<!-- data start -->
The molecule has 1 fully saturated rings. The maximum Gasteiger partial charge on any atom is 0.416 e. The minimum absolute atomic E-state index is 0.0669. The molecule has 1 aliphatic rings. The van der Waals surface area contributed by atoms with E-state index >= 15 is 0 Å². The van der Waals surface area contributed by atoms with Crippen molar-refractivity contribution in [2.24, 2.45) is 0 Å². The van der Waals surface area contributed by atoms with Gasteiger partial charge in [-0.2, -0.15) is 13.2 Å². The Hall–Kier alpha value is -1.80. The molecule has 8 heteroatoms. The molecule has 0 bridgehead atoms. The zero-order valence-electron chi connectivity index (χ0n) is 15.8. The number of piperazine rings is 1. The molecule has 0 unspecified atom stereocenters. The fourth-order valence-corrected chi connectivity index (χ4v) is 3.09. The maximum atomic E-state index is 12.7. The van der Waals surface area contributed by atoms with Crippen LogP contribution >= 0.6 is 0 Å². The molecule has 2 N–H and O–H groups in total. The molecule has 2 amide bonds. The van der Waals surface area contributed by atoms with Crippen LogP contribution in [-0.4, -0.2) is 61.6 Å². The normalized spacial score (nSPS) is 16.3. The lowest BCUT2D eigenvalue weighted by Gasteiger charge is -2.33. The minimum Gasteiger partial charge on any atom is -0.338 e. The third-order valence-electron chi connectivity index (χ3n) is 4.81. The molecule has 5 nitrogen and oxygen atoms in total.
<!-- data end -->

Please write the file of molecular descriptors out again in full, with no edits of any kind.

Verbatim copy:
The molecule has 1 fully saturated rings. The maximum Gasteiger partial charge on any atom is 0.416 e. The minimum absolute atomic E-state index is 0.0669. The molecule has 1 aliphatic rings. The van der Waals surface area contributed by atoms with E-state index >= 15 is 0 Å². The van der Waals surface area contributed by atoms with Crippen molar-refractivity contribution in [2.24, 2.45) is 0 Å². The van der Waals surface area contributed by atoms with Gasteiger partial charge in [-0.2, -0.15) is 13.2 Å². The Hall–Kier alpha value is -1.80. The molecule has 8 heteroatoms. The molecule has 0 bridgehead atoms. The zero-order valence-electron chi connectivity index (χ0n) is 15.8. The number of piperazine rings is 1. The molecule has 0 unspecified atom stereocenters. The fourth-order valence-corrected chi connectivity index (χ4v) is 3.09. The maximum atomic E-state index is 12.7. The van der Waals surface area contributed by atoms with Crippen LogP contribution >= 0.6 is 0 Å². The molecule has 2 N–H and O–H groups in total. The molecule has 2 amide bonds. The van der Waals surface area contributed by atoms with Crippen LogP contribution in [-0.4, -0.2) is 61.6 Å². The normalized spacial score (nSPS) is 16.3. The lowest BCUT2D eigenvalue weighted by Gasteiger charge is -2.33. The minimum Gasteiger partial charge on any atom is -0.338 e. The third-order valence-electron chi connectivity index (χ3n) is 4.81. The molecule has 5 nitrogen and oxygen atoms in total.